Merkel's Christian Democratic Union and its Bavarian allies fell to 38.4 percent from 44.5 percent at the last European election in 2004, ARD public television reported.
The second-placed Social Democrats (SPD) garnered only on 21.1 percent - a historic low for the centre-left party. The SPD, junior partners in Merkel's uneasy grand coalition, had expected to improve on 2004's 21.5 percent.
"This is disappointing, without question," Franz Müntefering, SPD chairman, said in Berlin.
With 99 seats out of a total of 736, Germany has the largest contingent of MEPs in the European Parliament. The vote in Germany was seen by some observers as a warm-up for general elections in September, when Merkel is running for a second term.
"Tonight we are 17 points ahead of the SPD. The CDU alone is stronger than the SPD and the Greens combined," CDU general secretary Ronald Pofalla said in Berlin.
Frank-Walter Steinmeier, the SPD's chancellor candidate, called the result "disappointing" but predicted that with turnout low, it would be a happier outcome for his party when Germany goes to the polls in less than four months.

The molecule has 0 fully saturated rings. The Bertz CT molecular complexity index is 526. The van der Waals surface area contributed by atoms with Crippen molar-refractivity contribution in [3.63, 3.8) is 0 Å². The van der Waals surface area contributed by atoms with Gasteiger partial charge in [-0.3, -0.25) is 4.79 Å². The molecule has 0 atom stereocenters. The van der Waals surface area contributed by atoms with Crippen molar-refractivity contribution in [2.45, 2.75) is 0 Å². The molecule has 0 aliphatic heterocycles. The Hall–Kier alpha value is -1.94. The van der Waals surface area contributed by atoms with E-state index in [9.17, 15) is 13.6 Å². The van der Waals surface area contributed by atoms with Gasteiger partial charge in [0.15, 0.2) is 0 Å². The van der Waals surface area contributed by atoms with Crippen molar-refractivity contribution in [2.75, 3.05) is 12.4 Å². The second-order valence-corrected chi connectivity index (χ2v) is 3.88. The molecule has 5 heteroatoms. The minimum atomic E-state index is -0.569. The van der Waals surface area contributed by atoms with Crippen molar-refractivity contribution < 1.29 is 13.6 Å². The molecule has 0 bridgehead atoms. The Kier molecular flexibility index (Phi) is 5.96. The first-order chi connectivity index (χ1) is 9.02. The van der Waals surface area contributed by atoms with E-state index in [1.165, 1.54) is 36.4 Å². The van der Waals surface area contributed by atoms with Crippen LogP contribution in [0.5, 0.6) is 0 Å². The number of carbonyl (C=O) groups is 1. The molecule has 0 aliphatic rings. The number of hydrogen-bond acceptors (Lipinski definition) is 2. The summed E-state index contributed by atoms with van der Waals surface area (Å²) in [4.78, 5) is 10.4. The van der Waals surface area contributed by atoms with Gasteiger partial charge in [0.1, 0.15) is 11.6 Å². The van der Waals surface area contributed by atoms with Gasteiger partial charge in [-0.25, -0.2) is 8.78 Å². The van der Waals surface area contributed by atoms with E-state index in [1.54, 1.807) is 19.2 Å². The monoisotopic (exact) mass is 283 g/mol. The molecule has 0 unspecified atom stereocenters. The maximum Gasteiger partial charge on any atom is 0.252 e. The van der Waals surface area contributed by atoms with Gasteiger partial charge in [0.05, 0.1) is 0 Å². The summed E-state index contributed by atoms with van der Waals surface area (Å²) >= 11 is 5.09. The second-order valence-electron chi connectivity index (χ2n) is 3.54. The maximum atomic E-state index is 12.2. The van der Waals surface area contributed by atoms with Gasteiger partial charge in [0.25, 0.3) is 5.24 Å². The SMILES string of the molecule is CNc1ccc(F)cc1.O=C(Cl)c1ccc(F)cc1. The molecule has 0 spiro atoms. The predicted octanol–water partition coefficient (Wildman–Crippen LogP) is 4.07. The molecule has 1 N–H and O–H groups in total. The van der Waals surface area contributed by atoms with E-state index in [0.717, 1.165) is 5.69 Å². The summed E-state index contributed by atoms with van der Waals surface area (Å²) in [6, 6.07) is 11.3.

"Around 42 percent of people voted. At the general election it will be twice that and I will definitely be commenting on quite a different election result," said Steinmeier, the current vice-chancellor and foreign minister.
The pro-business Free Democrats (FDP), Merkel's preferred coalition partners after September, were the biggest winner of Sunday's vote, with their score soaring to 10.6 percent from 6.1 percent.
The Greens were the third strongest party with 11.6 percent of the vote, compared to 11.9 percent in 2004. The hard-line socialist party The Left improved its score to 7.5 percent from 6.1 percent.
Turnout in Germany was down slightly at 42.5 percent from the last vote in 2004, when 43 percent of voters bothered to head to the polling stations.
Merkel, who is a strong supporter of the EU's reforming Lisbon Treaty, also told Bild am Sonntag newspaper that it was up to politicians to get voters more interested in European elections.
"In a world with six and a half billion people, 80 million Germans have a better chance of being heard if they can speak as part of a community of 500 million Europeans. Perhaps we have to say this more clearly," she said.